A different way to view this, not from this pipeline point of view, but from a more conceptually decomposed point of view is performing what is called a morphological analysis. This is a problem solving method developed by a Swiss astrophysicist called Fritz Zwicky. The basic idea is that you decompose your solutions into small units that are more or less independent. In this case, you would have six dimensions. Of course, you can have more or less depending on how you view it. I came up with these six dimensions. They’re analytics, which as I said, is what you actually want to have. You want to consume them. You want to store signals. The telemetry bit, again, this is agents. This is protocols, like OpenMetrics, for example. You have the programming languages, that as a developer, you’re most interested in. Does a certain set of telemetry technologies support your programming language? Are they available there? Can you use them in your programming language? The infrastructure piece, where you have on the one hand, things like compute related sources that could be for example, Docker logging drivers, VPC Flow Logs, S3 bucket logs, but also datastores. Very important. You almost always have some state involved, and very often these are opaque boxes so you get some signals out but you can’t really look inside that box. Then the compute unit, as I said, in this case, highlighted for what we have in AWS. You want to think of EKS for example, which is Kubernetes, Lambda function. Compute unit referring to how a certain service, microservice is scheduled and exposed. The compute engine is the actual runtime environment, for example, EC2, or Fargate, or Lightsail.
This allows a relatively straightforward way to answer the question for a specific word-glot, for a specific example, what options are available? Let’s, for example, say you’re running EKS on Fargate. You’re interested in logs, so you also have the logging driver there from Docker. Are you writing your microservice in Java? You might be using Fluent Bit to ship the logs and route the logs, and you’re consuming the logs in the context of Elasticsearch. There you have one particular path through these six dimensions, and you can imagine that there are many combinations possible.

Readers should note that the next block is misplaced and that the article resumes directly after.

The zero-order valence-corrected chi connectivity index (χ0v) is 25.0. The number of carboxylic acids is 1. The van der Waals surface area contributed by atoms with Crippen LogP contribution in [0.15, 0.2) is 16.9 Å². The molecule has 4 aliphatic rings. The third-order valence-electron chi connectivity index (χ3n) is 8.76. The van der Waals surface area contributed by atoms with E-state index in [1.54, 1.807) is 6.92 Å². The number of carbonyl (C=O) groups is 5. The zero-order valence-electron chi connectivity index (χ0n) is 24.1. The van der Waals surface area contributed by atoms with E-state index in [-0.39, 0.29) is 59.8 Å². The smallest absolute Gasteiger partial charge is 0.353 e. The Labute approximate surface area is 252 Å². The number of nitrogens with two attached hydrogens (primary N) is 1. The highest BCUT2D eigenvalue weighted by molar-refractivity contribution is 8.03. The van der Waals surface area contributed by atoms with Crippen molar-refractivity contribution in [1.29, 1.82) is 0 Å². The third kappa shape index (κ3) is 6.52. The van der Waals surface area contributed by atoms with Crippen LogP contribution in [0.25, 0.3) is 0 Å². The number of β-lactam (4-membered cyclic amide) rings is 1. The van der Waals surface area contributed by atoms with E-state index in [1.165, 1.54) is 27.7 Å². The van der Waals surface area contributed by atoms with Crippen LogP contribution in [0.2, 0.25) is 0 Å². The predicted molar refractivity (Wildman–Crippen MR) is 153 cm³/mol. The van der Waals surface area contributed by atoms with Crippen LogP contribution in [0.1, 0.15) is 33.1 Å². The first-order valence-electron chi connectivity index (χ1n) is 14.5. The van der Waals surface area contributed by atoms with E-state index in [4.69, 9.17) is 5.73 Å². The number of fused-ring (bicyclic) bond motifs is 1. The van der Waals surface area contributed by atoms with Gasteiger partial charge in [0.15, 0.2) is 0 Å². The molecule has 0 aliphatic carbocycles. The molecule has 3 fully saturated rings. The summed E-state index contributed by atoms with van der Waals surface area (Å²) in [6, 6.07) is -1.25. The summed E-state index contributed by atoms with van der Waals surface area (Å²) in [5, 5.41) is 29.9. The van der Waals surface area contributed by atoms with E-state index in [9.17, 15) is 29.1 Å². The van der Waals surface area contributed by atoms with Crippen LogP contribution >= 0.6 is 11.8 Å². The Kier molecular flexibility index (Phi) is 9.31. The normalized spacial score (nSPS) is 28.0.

Let’s move on to signals. We have essentially the three pillars, which are the logs, essentially discrete events that usually are timestamped and can be structured, for example, adjacent here. Metrics which are regularly sampled, numerical data values that are usually with dimensions and labels that capture their semantics. For example, a destination to view them is Grafana, a very popular one. Traces, which are the signals that happens along the request path in a number of microservices. Think of a request comes in in the frontend of our microservice, and that propagates to the system and touches different microservices, and all these things together. Taking that’s a trace. Here, I’ve shown Jaeger, which is a very popular frontend to render traces, and they see at a glance, how long does a request take? Then you can drill in and see where exactly along the request path, in which of the microservices the time is spent. Also, usually you get access to the logs and can specifically look at logs of a particular microservice.
Observability at CNCF
Let’s have a look at what is going on in terms of observability at the Cloud Native Computing Foundation, the CNCF. As you can probably guess from this picture, a lot is going on here. This is just a snapshot. If you want to have a look, at landscape.cncf.io, you get a more up to date and current picture. A lot of open source and commercial offerings in this space along the different signals that we already discussed, metrics, the logs and the traces, but also chaos engineering. CNCF rightly so takes chaos engineering as part of the observability story.
Observability Activities at CNCF
In terms of open source projects and specifications, we have various graduation levels there. The three graduated projects are Prometheus, Jaeger, and Fluentd. Then we have Cortex and Thanos that are incubating, and OpenTelemetry, OpenMetrics, Chaos Mesh, and Litmus that are sandbox projects. Depending on adoption and the due diligence outcome, the projects evolve and get higher up in that hierarchy. There is an additional special interest group called SIG Observability that I’m a member of and contributing to that you can think of working across the different projects, doing things like due diligence, white papers, a general forum for exchanging experiences around observability. I would like to encourage you to have a look at that and maybe try this.
CNCF End User Technology Radar
In late September 2020, the CNCF in the end user space did a technology radar on observability solutions and came up with a nice blog post and a content piece, a video that you might want to study, and have a look at that and make up your mind, what you think of these assessments here.
Routing Logs with Fluent Bit